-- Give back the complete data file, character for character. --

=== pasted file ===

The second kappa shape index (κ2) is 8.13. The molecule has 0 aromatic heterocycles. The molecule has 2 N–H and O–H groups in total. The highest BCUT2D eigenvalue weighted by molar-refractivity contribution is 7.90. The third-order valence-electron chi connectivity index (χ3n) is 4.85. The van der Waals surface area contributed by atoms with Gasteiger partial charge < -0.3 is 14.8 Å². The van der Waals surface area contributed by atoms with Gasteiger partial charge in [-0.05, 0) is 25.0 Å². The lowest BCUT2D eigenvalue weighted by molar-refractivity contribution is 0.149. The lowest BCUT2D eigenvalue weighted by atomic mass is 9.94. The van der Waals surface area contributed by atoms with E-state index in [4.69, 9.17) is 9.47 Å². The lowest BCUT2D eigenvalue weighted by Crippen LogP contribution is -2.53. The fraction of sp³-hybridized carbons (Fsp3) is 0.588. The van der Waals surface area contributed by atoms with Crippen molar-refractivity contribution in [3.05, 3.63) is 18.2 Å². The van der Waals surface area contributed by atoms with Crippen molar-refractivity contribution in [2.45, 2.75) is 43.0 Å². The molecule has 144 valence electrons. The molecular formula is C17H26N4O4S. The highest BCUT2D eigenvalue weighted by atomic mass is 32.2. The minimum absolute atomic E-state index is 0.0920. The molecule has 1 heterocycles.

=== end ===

The second kappa shape index (κ2) is 8.13. The molecule has 0 aromatic heterocycles. The molecule has 2 N–H and O–H groups in total. The highest BCUT2D eigenvalue weighted by molar-refractivity contribution is 7.90. The third-order valence-electron chi connectivity index (χ3n) is 4.85. The van der Waals surface area contributed by atoms with Gasteiger partial charge < -0.3 is 14.8 Å². The van der Waals surface area contributed by atoms with Gasteiger partial charge in [-0.05, 0) is 25.0 Å². The lowest BCUT2D eigenvalue weighted by molar-refractivity contribution is 0.149. The lowest BCUT2D eigenvalue weighted by atomic mass is 9.94. The van der Waals surface area contributed by atoms with E-state index in [4.69, 9.17) is 9.47 Å². The lowest BCUT2D eigenvalue weighted by Crippen LogP contribution is -2.53. The fraction of sp³-hybridized carbons (Fsp3) is 0.588. The van der Waals surface area contributed by atoms with Crippen molar-refractivity contribution in [3.05, 3.63) is 18.2 Å². The van der Waals surface area contributed by atoms with Crippen molar-refractivity contribution in [2.45, 2.75) is 43.0 Å². The molecule has 144 valence electrons. The molecular formula is C17H26N4O4S. The highest BCUT2D eigenvalue weighted by atomic mass is 32.2. The minimum absolute atomic E-state index is 0.0920. The molecule has 1 heterocycles.